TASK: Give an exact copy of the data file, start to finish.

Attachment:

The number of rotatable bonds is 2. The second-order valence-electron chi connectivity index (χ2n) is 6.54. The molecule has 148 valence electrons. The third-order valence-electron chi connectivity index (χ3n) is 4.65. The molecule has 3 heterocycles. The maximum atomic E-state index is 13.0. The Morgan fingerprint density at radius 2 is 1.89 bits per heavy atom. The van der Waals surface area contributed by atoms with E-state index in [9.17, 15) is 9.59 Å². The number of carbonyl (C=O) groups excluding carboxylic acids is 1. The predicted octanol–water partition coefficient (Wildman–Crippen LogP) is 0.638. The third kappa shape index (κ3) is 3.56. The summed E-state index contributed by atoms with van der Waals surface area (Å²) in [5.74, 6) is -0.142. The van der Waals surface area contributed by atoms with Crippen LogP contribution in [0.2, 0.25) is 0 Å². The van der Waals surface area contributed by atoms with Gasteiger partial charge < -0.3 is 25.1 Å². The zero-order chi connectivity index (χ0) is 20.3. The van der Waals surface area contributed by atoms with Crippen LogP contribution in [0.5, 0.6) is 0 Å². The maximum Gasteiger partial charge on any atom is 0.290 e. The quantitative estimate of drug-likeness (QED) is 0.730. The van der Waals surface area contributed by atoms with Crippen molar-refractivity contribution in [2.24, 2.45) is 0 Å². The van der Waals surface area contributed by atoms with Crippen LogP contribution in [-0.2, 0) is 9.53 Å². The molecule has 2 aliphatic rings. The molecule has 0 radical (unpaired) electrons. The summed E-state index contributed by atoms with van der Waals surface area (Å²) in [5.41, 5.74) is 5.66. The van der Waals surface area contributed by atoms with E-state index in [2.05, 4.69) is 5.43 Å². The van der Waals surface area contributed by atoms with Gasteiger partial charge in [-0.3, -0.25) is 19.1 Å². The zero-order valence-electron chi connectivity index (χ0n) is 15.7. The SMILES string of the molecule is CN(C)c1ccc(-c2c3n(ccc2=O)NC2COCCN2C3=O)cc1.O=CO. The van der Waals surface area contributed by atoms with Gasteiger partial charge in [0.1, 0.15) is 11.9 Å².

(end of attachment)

The number of rotatable bonds is 2. The second-order valence-electron chi connectivity index (χ2n) is 6.54. The molecule has 148 valence electrons. The third-order valence-electron chi connectivity index (χ3n) is 4.65. The molecule has 3 heterocycles. The maximum atomic E-state index is 13.0. The Morgan fingerprint density at radius 2 is 1.89 bits per heavy atom. The van der Waals surface area contributed by atoms with E-state index in [9.17, 15) is 9.59 Å². The number of carbonyl (C=O) groups excluding carboxylic acids is 1. The predicted octanol–water partition coefficient (Wildman–Crippen LogP) is 0.638. The third kappa shape index (κ3) is 3.56. The summed E-state index contributed by atoms with van der Waals surface area (Å²) in [5.74, 6) is -0.142. The van der Waals surface area contributed by atoms with Crippen LogP contribution in [0.2, 0.25) is 0 Å². The van der Waals surface area contributed by atoms with Gasteiger partial charge < -0.3 is 25.1 Å². The zero-order chi connectivity index (χ0) is 20.3. The van der Waals surface area contributed by atoms with Crippen LogP contribution in [0.5, 0.6) is 0 Å². The maximum Gasteiger partial charge on any atom is 0.290 e. The quantitative estimate of drug-likeness (QED) is 0.730. The van der Waals surface area contributed by atoms with Crippen molar-refractivity contribution in [2.24, 2.45) is 0 Å². The van der Waals surface area contributed by atoms with Crippen LogP contribution in [-0.2, 0) is 9.53 Å². The molecule has 2 aliphatic rings. The molecule has 0 radical (unpaired) electrons. The summed E-state index contributed by atoms with van der Waals surface area (Å²) in [5.41, 5.74) is 5.66. The van der Waals surface area contributed by atoms with E-state index in [2.05, 4.69) is 5.43 Å². The van der Waals surface area contributed by atoms with Gasteiger partial charge in [-0.3, -0.25) is 19.1 Å². The zero-order valence-electron chi connectivity index (χ0n) is 15.7. The SMILES string of the molecule is CN(C)c1ccc(-c2c3n(ccc2=O)NC2COCCN2C3=O)cc1.O=CO. The van der Waals surface area contributed by atoms with Gasteiger partial charge in [0.1, 0.15) is 11.9 Å².